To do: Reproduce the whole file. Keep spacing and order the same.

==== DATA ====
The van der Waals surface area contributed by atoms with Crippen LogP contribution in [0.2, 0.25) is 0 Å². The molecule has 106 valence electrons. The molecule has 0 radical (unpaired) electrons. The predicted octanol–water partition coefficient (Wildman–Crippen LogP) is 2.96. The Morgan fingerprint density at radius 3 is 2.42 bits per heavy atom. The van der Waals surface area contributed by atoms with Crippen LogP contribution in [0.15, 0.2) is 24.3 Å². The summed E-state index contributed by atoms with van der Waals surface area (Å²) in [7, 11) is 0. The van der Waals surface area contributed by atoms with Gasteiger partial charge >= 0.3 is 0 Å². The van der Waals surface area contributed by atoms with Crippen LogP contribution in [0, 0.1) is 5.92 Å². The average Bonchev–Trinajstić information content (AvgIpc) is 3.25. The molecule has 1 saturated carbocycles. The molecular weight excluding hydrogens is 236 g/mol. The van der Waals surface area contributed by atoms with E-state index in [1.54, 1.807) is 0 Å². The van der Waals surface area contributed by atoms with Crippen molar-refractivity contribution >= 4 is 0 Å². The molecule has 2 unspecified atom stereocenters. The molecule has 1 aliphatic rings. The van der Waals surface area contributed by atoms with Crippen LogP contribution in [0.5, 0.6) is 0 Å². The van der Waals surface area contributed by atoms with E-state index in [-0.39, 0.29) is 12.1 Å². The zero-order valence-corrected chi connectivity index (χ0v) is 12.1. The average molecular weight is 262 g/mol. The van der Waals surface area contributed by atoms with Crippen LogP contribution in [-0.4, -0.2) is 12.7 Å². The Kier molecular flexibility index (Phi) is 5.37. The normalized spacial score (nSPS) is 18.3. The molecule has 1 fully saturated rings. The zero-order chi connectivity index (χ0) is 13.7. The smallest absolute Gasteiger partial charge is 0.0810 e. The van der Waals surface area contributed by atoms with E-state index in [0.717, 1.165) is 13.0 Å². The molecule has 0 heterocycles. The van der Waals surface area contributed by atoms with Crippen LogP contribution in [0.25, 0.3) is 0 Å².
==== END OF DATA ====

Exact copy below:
The van der Waals surface area contributed by atoms with Crippen LogP contribution in [0.2, 0.25) is 0 Å². The molecule has 106 valence electrons. The molecule has 0 radical (unpaired) electrons. The predicted octanol–water partition coefficient (Wildman–Crippen LogP) is 2.96. The Morgan fingerprint density at radius 3 is 2.42 bits per heavy atom. The van der Waals surface area contributed by atoms with Crippen LogP contribution in [0.15, 0.2) is 24.3 Å². The summed E-state index contributed by atoms with van der Waals surface area (Å²) in [7, 11) is 0. The van der Waals surface area contributed by atoms with Gasteiger partial charge >= 0.3 is 0 Å². The van der Waals surface area contributed by atoms with Crippen LogP contribution in [0, 0.1) is 5.92 Å². The average Bonchev–Trinajstić information content (AvgIpc) is 3.25. The molecule has 1 saturated carbocycles. The molecular weight excluding hydrogens is 236 g/mol. The van der Waals surface area contributed by atoms with E-state index in [1.54, 1.807) is 0 Å². The van der Waals surface area contributed by atoms with Crippen molar-refractivity contribution >= 4 is 0 Å². The molecule has 2 unspecified atom stereocenters. The molecule has 1 aliphatic rings. The van der Waals surface area contributed by atoms with Crippen LogP contribution in [0.5, 0.6) is 0 Å². The van der Waals surface area contributed by atoms with E-state index in [-0.39, 0.29) is 12.1 Å². The zero-order valence-corrected chi connectivity index (χ0v) is 12.1. The average molecular weight is 262 g/mol. The van der Waals surface area contributed by atoms with Crippen LogP contribution in [-0.4, -0.2) is 12.7 Å². The Kier molecular flexibility index (Phi) is 5.37. The normalized spacial score (nSPS) is 18.3. The molecule has 1 fully saturated rings. The zero-order chi connectivity index (χ0) is 13.7. The smallest absolute Gasteiger partial charge is 0.0810 e. The van der Waals surface area contributed by atoms with E-state index in [0.717, 1.165) is 13.0 Å². The molecule has 0 heterocycles. The van der Waals surface area contributed by atoms with Crippen LogP contribution in [0.25, 0.3) is 0 Å².